[Originally published November 10, 2011.]
Honey, please join me underneath the table. I’ve been doing a lot of soul-searching lately, and I’m ready to admit that you’re right.
Maybe our apartment is too small for a bald eagle.
Purchasing a pet eagle seemed like a great decision at the time I made it without telling you. I imagined our new eagle would be both companion and playmate; a loving friend to share our lives with. Like a dog or cat, but better because it can fly and scream.
Plus having a bald eagle around is really patriotic.
And if I’m being perfectly honest, I was a little jealous of all the attention the downstairs neighbor kid gets for owning a ferret. I don’t get it. This kid buys a fancy rat and suddenly he’s a goddamn local celebrity? Whatever.
Anyway, this was my frame of mind when I brought home Tony, our eagle.
What I hadn’t counted on is that a twenty-pound bird with an eight-foot wingspan needs a lot of room to fly. And defecate. And vomit, apparently. Room that our one-bedroom apartment simply doesn’t have.
Perhaps such close proximity wouldn’t be such a problem if eagles were particularly affectionate pets. But I’m willing to concede that they’re not. Eagles don’t like getting held, or stroked or petted. If you do succeed in wrestling an eagle into your lap, guess what: you’ve basically pointed its scrabbling, razor-sharp talons right at your thighs and groin.
And God forbid you try to put a pair of sunglasses on an eagle because you think it will be cute. It’s like, goodbye thumbs!
No, all Tony wants to do is sit on top of the fridge and scream and eat garbage.
I don’t even know why he eats the garbage if he’s just going to throw it up? And why does he only seem to throw up on our most valuable personal possessions?
This is the kind of stuff they just don’t tell you at the van where you buy eagles.
Anyway, I don’t mean to say that owning an eagle has been a totally negative experience.
Our mouse problem definitely seems to have cleared up. However mice droppings suddenly don’t seem so bad when you see what a large, carnivorous bird is capable of in the feces department.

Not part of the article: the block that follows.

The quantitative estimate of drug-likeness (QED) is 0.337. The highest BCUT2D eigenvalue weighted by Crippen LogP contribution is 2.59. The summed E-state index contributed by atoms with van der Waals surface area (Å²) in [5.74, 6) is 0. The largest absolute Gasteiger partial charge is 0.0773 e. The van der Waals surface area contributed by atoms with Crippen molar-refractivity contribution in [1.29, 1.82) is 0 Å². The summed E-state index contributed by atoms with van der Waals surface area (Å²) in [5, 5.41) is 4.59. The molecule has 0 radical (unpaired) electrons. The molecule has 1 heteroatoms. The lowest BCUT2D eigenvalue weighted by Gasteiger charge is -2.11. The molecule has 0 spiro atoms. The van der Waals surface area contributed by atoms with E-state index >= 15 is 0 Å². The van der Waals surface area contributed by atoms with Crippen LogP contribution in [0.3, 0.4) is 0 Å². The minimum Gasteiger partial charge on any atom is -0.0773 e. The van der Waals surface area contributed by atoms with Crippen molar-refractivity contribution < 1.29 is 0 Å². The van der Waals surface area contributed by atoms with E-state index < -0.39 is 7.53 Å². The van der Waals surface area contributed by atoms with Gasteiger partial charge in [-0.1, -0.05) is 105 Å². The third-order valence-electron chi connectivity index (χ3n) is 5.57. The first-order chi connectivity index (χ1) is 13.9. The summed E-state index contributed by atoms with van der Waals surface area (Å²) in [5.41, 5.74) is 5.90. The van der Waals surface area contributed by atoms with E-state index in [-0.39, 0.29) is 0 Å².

And I will always think back fondly on the dinner party that we hosted, when Tony swooped around attacking everyone. You know I don’t care much for your sister’s boyfriend, so I was privately delighted to see him get scratched (although I’m obviously very sorry about everyone else’s injuries.)
It was certainly a proud moment for me when I successfully trained Tony to fly at my head whenever I enter a room.
I would even go so far as to say I love Tony in my own way. As much as you can love a creature that has bitten the tips of your thumbs off.
In the end, however, the benefits of keeping an eagle in a small apartment have not outweighed the costs.
Giving up our bedroom to make space for Tony’s giant laundry/garbage nest was bad enough (I suspect it will smell like eagle in there for quite some time.) But we’ve had to spend nearly all our time hiding under the kitchen table ever since Tony developed a taste for human blood.
And the monetary cost of eagle ownership has also been significant. Fresh fish, new furniture and emergency room bills start to add up. Not to mention the $11,000 I paid for Tony himself.
Oh, I see you didn’t realize how much eagles cost. Well, the reason they’re so expensive because I guess it’s illegal to own one unless you’re a zoo or something. Just by having Tony in our apartment we are both technically guilty of a felony. Crazy, right?
Please stop crying.
You should be happy, because I’m saying you were right all along. This place is too small for an eagle. Bare minimum we would need a bigger apartment with a dedicated “Eagle Room,” which I really don’t think we can afford right now.
That’s why I’d like you to take this broom and shoo Tony out into the hall. Shoo him, so we can end this and finally have our lives back.
No, I’m not going to do it.
Seriously, there’s no way I’m getting out from under this table. That thing tried to kill me.